The company said it would cooperate fully with the probe launched by Australian and French air accident investigators.

Flight delays as Singapore Airlines checks A380s: SIA

SINGAPORE, November  4, 2010 (AFP) - Singapore Airlines (SIA) said Thursday there will be flight delays as it conducts technical checks on its A380s following the forced landing of a Qantas plane with the same engine model.

SIA spokesman Nicholas Ionides said the checks were being carried out on the advise of aircraft manufacturer Airbus and Rolls-Royce, which made the Trent 900 engine used in the carrier's fleet of 11 double-decker A380s.

The Rolls-Royce Trent 900 engine is the same as those installed in the Qantas plane that made an emergency landing in Singapore earlier Thursday due to an engine failure.

"Our engine manufacturer Rolls Royce and aircraft manufacturer Airbus have advised us to conduct precautionary technical checks on our A380 aircraft, following today's incident involving another operator's A380," Ionides said in a statement.

"Resulting from this development, Singapore Airlines will be delaying all flights operating our A380 aircraft. We will keep affected customers updated and more information will be provided once it is available."

However, an SIA spokeswoman told AFP it was "incorrect" to say that the airline was grounding its A380 fleet.

Qantas said flight QF32 developed major engine trouble just six minutes into a flight from Singapore to Sydney, and it dumped fuel over Indonesia before returning to Singapore's Changi Airport.

SIA acquired its first A380 in October 2007, becoming the first airline in the world to operate the world's biggest passenger jet.

A total of 37 of the giant aircraft are in operation around the world, including six with Qantas. Emirates, Singapore Airlines, Air France-KLM and Lufthansa are the other operators.

Various airlines have ordered another 234 A380s, according to Airbus.

2010/11/04

3D smartphone to make debut in Japan in December

TOKYO, November 4, 2010 (AFP) - Japan's Softbank on Thursday unveiled smartphones that enable users to enjoy three-dimensional photos, videos and games without the need to wear special glasses.

Softbank Mobile said it would release a 3D-capable Galapagos smartphone in early December and another model of the brand in mid-February.

Both phones, produced by Sharp, have 3.8-inch liquid crystal display screens, enabling users to snap pictures, play games and watch video in 3D. Ustream will also feed live 3D video to the phones.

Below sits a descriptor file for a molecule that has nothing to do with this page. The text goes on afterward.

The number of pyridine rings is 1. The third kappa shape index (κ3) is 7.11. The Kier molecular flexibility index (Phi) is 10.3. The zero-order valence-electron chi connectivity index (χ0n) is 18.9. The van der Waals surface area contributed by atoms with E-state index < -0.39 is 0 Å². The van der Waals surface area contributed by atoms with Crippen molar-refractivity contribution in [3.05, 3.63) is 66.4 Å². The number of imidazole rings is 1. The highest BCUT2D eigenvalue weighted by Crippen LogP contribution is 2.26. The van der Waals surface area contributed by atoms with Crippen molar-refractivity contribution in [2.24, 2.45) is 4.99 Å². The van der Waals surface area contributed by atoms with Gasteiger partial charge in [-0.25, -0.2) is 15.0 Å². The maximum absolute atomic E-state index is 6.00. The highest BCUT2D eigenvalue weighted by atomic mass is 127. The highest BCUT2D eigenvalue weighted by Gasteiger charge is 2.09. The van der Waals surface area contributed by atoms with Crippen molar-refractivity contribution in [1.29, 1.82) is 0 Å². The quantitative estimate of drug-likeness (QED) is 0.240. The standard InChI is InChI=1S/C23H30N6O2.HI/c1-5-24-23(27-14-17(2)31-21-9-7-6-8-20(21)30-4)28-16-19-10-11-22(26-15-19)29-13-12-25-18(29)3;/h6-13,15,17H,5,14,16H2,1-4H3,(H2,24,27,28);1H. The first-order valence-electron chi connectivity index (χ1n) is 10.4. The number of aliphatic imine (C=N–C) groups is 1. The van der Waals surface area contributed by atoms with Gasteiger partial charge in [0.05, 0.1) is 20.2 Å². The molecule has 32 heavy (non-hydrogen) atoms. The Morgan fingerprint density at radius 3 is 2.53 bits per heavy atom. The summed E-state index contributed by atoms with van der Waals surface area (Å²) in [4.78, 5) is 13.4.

Softbank Mobile will also offer electronic book services on the two smartphones, which run on Google's Android operating system.

Softbank, Japan's exclusive carrier of Apple's iPhone, last week reported a record quarterly profit for the July-September term on strong demand for smartphones.

China finance minister to give APEC meeting a miss

BEIJING, November  4, 2010 (AFP) - Chinese Finance Minister Xie Xuren will not attend a meeting of Asia-Pacific finance chiefs in Japan this weekend, an official said Thursday, amid a simmering row between Tokyo and Beijing.

Vice Finance Minister Wang Jun will lead the Chinese delegation to the Asia-Pacific Economic Cooperation (APEC) forum gathering on Friday and Saturday in Kyoto, a ministry official who asked not to be named told AFP.

Xie cannot attend due to scheduling concerns, the official said, without elaborating.

China and Japan have been locked in a row over contested islands in the East China Sea for the past two months, which erupted when Tokyo arrested a Chinese captain whose fishing trawler collided with two Japanese coastguard vessels.

Both sides claim the potentially resource-rich islets, which are known as the Diaoyus in China and Senkakus in Japan, as their own. Taiwan also has a claim to the uninhabited rocky outcrops, which are administered by Japan.

Beijing expressed outrage over the captain's detention, and did not relent even after the man was released.

Last week, China at the last minute cancelled a formal meeting between Premier Wen Jiabao and Japanese Prime Minister Naoto Kan in Hanoi. The two eventually held only brief informal talks.

Singapore clinic says sorry over IVF sperm mix-up

SINGAPORE, November  4, 2010 (AFP) - A Singapore private medical centre apologised Thursday for a sperm mix-up in an in vitro fertilisation (IVF) treatment that resulted in the baby having a different DNA from the supposed father.

"We fully empathise with the couple, and are very sorry and distressed over what has happened," said Cheng Li Chang, medical director of the Thomson Fertility Centre which runs the clinic involved.

"We have met with them to explain the situation to the best of our knowledge, and we will continue to update them and offer all possible support," he said in a statement dated Wednesday.

The couple made the shock DNA discovery after they were told by their paediatrician that the baby's blood type was B while they were groups O and A, a scientific impossibility if they were the two biological parents.